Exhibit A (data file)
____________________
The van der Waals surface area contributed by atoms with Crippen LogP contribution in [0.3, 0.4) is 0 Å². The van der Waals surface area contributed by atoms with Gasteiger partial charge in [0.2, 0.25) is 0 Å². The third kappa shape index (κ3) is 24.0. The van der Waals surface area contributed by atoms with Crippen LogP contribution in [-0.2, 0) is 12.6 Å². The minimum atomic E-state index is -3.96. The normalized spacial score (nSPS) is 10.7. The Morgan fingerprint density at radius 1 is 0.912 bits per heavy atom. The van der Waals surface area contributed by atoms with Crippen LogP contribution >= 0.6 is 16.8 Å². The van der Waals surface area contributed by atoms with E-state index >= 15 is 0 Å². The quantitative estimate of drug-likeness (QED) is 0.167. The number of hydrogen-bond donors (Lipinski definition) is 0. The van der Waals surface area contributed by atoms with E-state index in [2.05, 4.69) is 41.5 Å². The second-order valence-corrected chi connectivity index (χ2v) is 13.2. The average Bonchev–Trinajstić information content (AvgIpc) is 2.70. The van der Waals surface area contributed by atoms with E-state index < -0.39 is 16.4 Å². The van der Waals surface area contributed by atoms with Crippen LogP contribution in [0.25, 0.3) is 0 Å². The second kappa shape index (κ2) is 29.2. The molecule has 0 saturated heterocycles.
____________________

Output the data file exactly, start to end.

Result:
The van der Waals surface area contributed by atoms with Crippen LogP contribution in [0.3, 0.4) is 0 Å². The van der Waals surface area contributed by atoms with Gasteiger partial charge in [0.2, 0.25) is 0 Å². The third kappa shape index (κ3) is 24.0. The van der Waals surface area contributed by atoms with Crippen LogP contribution in [-0.2, 0) is 12.6 Å². The minimum atomic E-state index is -3.96. The normalized spacial score (nSPS) is 10.7. The Morgan fingerprint density at radius 1 is 0.912 bits per heavy atom. The van der Waals surface area contributed by atoms with Crippen LogP contribution >= 0.6 is 16.8 Å². The van der Waals surface area contributed by atoms with E-state index >= 15 is 0 Å². The quantitative estimate of drug-likeness (QED) is 0.167. The number of hydrogen-bond donors (Lipinski definition) is 0. The van der Waals surface area contributed by atoms with E-state index in [2.05, 4.69) is 41.5 Å². The second-order valence-corrected chi connectivity index (χ2v) is 13.2. The average Bonchev–Trinajstić information content (AvgIpc) is 2.70. The van der Waals surface area contributed by atoms with E-state index < -0.39 is 16.4 Å². The van der Waals surface area contributed by atoms with Crippen LogP contribution in [0.25, 0.3) is 0 Å². The second kappa shape index (κ2) is 29.2. The molecule has 0 saturated heterocycles.